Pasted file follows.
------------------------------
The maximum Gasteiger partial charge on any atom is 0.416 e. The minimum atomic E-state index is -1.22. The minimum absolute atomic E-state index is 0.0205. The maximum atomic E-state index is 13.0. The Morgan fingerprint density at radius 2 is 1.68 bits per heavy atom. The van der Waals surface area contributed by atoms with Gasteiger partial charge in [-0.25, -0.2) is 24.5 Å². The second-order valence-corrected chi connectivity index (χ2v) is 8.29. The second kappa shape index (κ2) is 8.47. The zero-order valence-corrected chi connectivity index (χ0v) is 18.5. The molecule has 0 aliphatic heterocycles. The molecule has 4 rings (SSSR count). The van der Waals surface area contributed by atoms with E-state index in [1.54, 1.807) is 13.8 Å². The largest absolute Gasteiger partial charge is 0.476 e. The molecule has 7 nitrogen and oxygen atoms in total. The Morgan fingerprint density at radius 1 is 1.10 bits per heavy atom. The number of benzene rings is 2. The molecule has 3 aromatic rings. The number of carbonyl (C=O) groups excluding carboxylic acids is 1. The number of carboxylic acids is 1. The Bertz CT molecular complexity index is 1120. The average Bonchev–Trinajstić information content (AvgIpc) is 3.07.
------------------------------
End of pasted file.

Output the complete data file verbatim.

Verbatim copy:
The maximum Gasteiger partial charge on any atom is 0.416 e. The minimum atomic E-state index is -1.22. The minimum absolute atomic E-state index is 0.0205. The maximum atomic E-state index is 13.0. The Morgan fingerprint density at radius 2 is 1.68 bits per heavy atom. The van der Waals surface area contributed by atoms with Gasteiger partial charge in [-0.25, -0.2) is 24.5 Å². The second-order valence-corrected chi connectivity index (χ2v) is 8.29. The second kappa shape index (κ2) is 8.47. The zero-order valence-corrected chi connectivity index (χ0v) is 18.5. The molecule has 0 aliphatic heterocycles. The molecule has 4 rings (SSSR count). The van der Waals surface area contributed by atoms with E-state index in [1.54, 1.807) is 13.8 Å². The largest absolute Gasteiger partial charge is 0.476 e. The molecule has 7 nitrogen and oxygen atoms in total. The Morgan fingerprint density at radius 1 is 1.10 bits per heavy atom. The number of benzene rings is 2. The molecule has 3 aromatic rings. The number of carbonyl (C=O) groups excluding carboxylic acids is 1. The number of carboxylic acids is 1. The Bertz CT molecular complexity index is 1120. The average Bonchev–Trinajstić information content (AvgIpc) is 3.07.